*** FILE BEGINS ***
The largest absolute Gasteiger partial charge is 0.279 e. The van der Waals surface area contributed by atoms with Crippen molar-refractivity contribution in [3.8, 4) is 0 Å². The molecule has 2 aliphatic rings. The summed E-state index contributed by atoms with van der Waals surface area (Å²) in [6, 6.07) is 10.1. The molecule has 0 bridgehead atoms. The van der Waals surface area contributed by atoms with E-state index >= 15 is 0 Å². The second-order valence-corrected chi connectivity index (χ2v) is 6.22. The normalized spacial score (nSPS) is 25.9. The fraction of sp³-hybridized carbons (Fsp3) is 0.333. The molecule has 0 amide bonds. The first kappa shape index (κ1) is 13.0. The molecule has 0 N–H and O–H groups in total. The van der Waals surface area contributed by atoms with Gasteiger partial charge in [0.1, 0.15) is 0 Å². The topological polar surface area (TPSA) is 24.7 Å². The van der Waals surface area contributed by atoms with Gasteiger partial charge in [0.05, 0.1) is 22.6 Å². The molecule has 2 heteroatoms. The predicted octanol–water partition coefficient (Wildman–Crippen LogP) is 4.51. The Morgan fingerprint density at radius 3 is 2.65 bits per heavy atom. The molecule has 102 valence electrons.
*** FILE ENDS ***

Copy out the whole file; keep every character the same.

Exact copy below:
The largest absolute Gasteiger partial charge is 0.279 e. The van der Waals surface area contributed by atoms with Crippen molar-refractivity contribution in [3.8, 4) is 0 Å². The molecule has 2 aliphatic rings. The summed E-state index contributed by atoms with van der Waals surface area (Å²) in [6, 6.07) is 10.1. The molecule has 0 bridgehead atoms. The van der Waals surface area contributed by atoms with E-state index >= 15 is 0 Å². The second-order valence-corrected chi connectivity index (χ2v) is 6.22. The normalized spacial score (nSPS) is 25.9. The fraction of sp³-hybridized carbons (Fsp3) is 0.333. The molecule has 0 amide bonds. The first kappa shape index (κ1) is 13.0. The molecule has 0 N–H and O–H groups in total. The van der Waals surface area contributed by atoms with Gasteiger partial charge in [0.1, 0.15) is 0 Å². The topological polar surface area (TPSA) is 24.7 Å². The van der Waals surface area contributed by atoms with Gasteiger partial charge in [0.05, 0.1) is 22.6 Å². The molecule has 2 heteroatoms. The predicted octanol–water partition coefficient (Wildman–Crippen LogP) is 4.51. The Morgan fingerprint density at radius 3 is 2.65 bits per heavy atom. The molecule has 102 valence electrons.